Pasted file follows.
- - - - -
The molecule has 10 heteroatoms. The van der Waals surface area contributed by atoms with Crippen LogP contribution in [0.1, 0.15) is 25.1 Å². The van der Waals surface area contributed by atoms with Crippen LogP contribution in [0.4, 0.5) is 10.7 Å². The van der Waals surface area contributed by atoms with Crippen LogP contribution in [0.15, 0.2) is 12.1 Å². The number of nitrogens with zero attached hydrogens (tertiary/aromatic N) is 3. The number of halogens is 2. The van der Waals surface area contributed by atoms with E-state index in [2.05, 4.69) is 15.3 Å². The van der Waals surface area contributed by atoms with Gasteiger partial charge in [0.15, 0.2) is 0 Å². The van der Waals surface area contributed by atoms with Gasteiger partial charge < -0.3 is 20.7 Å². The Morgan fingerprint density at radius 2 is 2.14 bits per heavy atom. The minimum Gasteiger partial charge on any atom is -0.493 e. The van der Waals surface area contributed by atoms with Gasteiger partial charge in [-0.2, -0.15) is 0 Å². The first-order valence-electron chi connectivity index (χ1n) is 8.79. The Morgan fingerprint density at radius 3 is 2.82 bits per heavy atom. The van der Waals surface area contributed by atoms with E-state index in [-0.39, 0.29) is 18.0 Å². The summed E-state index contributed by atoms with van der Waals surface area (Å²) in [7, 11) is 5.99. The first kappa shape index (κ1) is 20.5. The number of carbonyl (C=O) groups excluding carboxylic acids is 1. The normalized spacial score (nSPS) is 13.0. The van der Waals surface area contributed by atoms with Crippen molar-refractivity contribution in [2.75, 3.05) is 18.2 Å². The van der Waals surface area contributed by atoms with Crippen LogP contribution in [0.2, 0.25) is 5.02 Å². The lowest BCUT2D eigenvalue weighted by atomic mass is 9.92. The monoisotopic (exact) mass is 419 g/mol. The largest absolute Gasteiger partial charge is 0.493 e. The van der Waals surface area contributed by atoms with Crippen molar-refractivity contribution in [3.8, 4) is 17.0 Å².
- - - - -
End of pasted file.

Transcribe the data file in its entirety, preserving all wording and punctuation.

The molecule has 10 heteroatoms. The van der Waals surface area contributed by atoms with Crippen LogP contribution in [0.1, 0.15) is 25.1 Å². The van der Waals surface area contributed by atoms with Crippen LogP contribution in [0.4, 0.5) is 10.7 Å². The van der Waals surface area contributed by atoms with Crippen LogP contribution in [0.15, 0.2) is 12.1 Å². The number of nitrogens with zero attached hydrogens (tertiary/aromatic N) is 3. The number of halogens is 2. The van der Waals surface area contributed by atoms with E-state index in [2.05, 4.69) is 15.3 Å². The van der Waals surface area contributed by atoms with Gasteiger partial charge in [0.15, 0.2) is 0 Å². The van der Waals surface area contributed by atoms with Gasteiger partial charge < -0.3 is 20.7 Å². The Morgan fingerprint density at radius 2 is 2.14 bits per heavy atom. The minimum Gasteiger partial charge on any atom is -0.493 e. The van der Waals surface area contributed by atoms with Gasteiger partial charge in [-0.2, -0.15) is 0 Å². The first-order valence-electron chi connectivity index (χ1n) is 8.79. The Morgan fingerprint density at radius 3 is 2.82 bits per heavy atom. The van der Waals surface area contributed by atoms with E-state index in [-0.39, 0.29) is 18.0 Å². The summed E-state index contributed by atoms with van der Waals surface area (Å²) in [7, 11) is 5.99. The first kappa shape index (κ1) is 20.5. The number of carbonyl (C=O) groups excluding carboxylic acids is 1. The normalized spacial score (nSPS) is 13.0. The van der Waals surface area contributed by atoms with Crippen molar-refractivity contribution in [2.75, 3.05) is 18.2 Å². The van der Waals surface area contributed by atoms with Crippen LogP contribution in [0.2, 0.25) is 5.02 Å². The lowest BCUT2D eigenvalue weighted by atomic mass is 9.92. The monoisotopic (exact) mass is 419 g/mol. The largest absolute Gasteiger partial charge is 0.493 e. The van der Waals surface area contributed by atoms with Crippen molar-refractivity contribution in [3.8, 4) is 17.0 Å².